THE IMPORTANCE OF CROP YIELD ESTIMATION AND FORECASTING
As we race towards flowering and fruit set, inflorescences (bunches) develop and become more visible. This provides an opportunity to make an assessment on the potential for this year’s harvest, explains VineWorks' Business Director and Head of Vineyard Services, Chris Buckley.
These early counts of inflorescences (bunches) are an important early indicator of what the harvest will look like and can also influence how you approach the management of your vineyard between now and then. Reliable, accurate yield forecasts are a valuable tool for managing a vineyard as well as your wider wine business.
Vital Statistics ensure Effective Preparation
Firstly, identifying low and high yielding areas is important for understanding where your vineyard is underperforming, and where it is doing a bit too well! Such vital statistics can mean informed shoot selection and green harvesting to achieve better balance for the vine, as well as achieving improved sugar/acid ratios depending upon the style you are aiming for.
Secondly, inaccurate forecasts are costly in terms of time, money, and resources. Wineries need accurate and reliable forecasts many months (not weeks) in advance of harvest. Based upon a vineyard’s estimations, they will need to hire staff (permanent and temporary), allocate or purchase additional tanks and barrels, and acquire additional winery equipment and dry goods. Back in the vineyard, crates, snips, buckets, and other supplies need to be sourced, and, most importantly, harvesting machines or hand pickers need to be booked and organised in advance.
Having an insufficient number of pickers, or failing to hire the necessary machinery due to an underestimation of your yield, could have wider-reaching implications in getting the fruit home safely and in a timely fashion. Getting those forecasts right is imperative to avoid unnecessary costs for both the vineyard and the winery.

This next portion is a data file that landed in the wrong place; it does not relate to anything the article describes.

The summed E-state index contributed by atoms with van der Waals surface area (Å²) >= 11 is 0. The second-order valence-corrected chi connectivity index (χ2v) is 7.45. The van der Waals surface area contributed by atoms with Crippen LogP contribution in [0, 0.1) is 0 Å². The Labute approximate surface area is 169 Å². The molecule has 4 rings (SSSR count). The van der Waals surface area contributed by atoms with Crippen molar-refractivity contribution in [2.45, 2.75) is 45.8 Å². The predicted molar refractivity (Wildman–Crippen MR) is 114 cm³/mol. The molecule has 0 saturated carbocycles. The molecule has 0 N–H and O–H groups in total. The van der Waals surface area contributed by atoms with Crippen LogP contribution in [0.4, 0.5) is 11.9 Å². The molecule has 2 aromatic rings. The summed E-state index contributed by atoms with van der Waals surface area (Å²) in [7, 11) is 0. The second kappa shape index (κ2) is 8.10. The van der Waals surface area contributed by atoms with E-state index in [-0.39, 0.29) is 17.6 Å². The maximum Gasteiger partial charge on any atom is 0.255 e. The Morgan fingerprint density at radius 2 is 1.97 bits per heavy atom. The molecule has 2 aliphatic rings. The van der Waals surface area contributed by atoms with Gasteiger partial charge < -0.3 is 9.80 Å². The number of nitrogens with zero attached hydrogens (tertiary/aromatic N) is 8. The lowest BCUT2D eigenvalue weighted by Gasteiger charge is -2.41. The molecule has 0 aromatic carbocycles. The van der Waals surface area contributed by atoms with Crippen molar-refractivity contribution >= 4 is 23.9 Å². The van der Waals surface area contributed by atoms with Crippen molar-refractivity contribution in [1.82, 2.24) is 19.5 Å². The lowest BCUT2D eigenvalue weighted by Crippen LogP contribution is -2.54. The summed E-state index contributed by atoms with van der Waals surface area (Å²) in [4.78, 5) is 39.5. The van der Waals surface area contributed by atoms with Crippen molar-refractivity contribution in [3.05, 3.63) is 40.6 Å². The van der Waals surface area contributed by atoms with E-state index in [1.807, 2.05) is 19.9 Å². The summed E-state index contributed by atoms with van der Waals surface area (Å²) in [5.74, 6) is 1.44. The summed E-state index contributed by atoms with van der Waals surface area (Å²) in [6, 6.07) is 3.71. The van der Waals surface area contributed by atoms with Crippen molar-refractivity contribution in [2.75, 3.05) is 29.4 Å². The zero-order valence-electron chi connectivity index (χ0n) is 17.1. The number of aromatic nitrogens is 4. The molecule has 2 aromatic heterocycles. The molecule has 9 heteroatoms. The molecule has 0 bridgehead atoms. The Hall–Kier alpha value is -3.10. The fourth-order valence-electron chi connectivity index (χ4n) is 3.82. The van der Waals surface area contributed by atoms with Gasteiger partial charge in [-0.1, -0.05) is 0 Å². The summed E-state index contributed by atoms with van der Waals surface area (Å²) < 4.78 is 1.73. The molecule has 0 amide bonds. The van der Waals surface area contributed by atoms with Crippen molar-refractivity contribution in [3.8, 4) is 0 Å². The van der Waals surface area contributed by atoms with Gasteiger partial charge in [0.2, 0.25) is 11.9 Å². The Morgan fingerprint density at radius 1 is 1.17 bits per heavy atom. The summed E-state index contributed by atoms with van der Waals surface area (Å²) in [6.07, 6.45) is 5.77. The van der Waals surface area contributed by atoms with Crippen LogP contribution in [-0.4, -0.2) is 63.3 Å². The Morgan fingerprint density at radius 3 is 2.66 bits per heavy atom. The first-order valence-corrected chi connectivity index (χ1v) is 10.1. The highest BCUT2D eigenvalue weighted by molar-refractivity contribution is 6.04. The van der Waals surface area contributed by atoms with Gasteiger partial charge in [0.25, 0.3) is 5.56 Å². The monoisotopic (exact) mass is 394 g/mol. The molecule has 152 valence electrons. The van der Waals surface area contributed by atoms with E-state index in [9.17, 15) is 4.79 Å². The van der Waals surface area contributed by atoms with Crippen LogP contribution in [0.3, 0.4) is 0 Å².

Counting without Bias for an Accurate Estimated Average
So, how do we approach this task? Without over complicating things, it is a case of diligently counting large enough samples of flowers/bunches – typically 30 per variety/clone (or block) – in a manner which avoids bias, making sure that you count those that have no fruit as well as those that do. Doing this well will provide you with an accurate estimated average number of bunches.
The next stage is to weigh several bunches from this sample size, combining this into a calculation: the number of bunches x average weight x number of vines = projected yield. Doing this over several stages in bunch development, from flowering to pea-sized berries, will provide excellent information on how the total yield is tracking.
This information should then be used post-harvest to compare with what was harvested from a block/sample, identifying where the discrepancies in your estimation lay, and ultimately be used to improve estimations next season.
Poor Yield Forecasting Chaos
When I was writing this article, I was reminded of the 2018 harvest. Whilst now fondly remembered for its quality and abundance, there is still a lasting resonance of the chaos experienced during that period, caused primarily by poor yield forecasting. We saw several instances of plentiful fruit struggling to ripen due to over-cropping and lack of fruit thinning early in the season. We also saw disproportionate bookings of harvest labour vs fruit expected to be picked. Wineries were not immune either. They had growers bringing in larger tonnages than expected which caused tanks to fill up fast. This forced some to reject fruit and cancel orders as they had no means to process it, leading to several wineries scrambling around looking to secure or hire tanks during harvest.
I am confident that we won’t hear of that situation again this harvest, as the industry has become more aware of the importance of diligent crop estimations. It has been the focus of workshops, expert talks, and the introduction of handy apps for our phones.
At VineWorks we are here to support you, one vine at a time.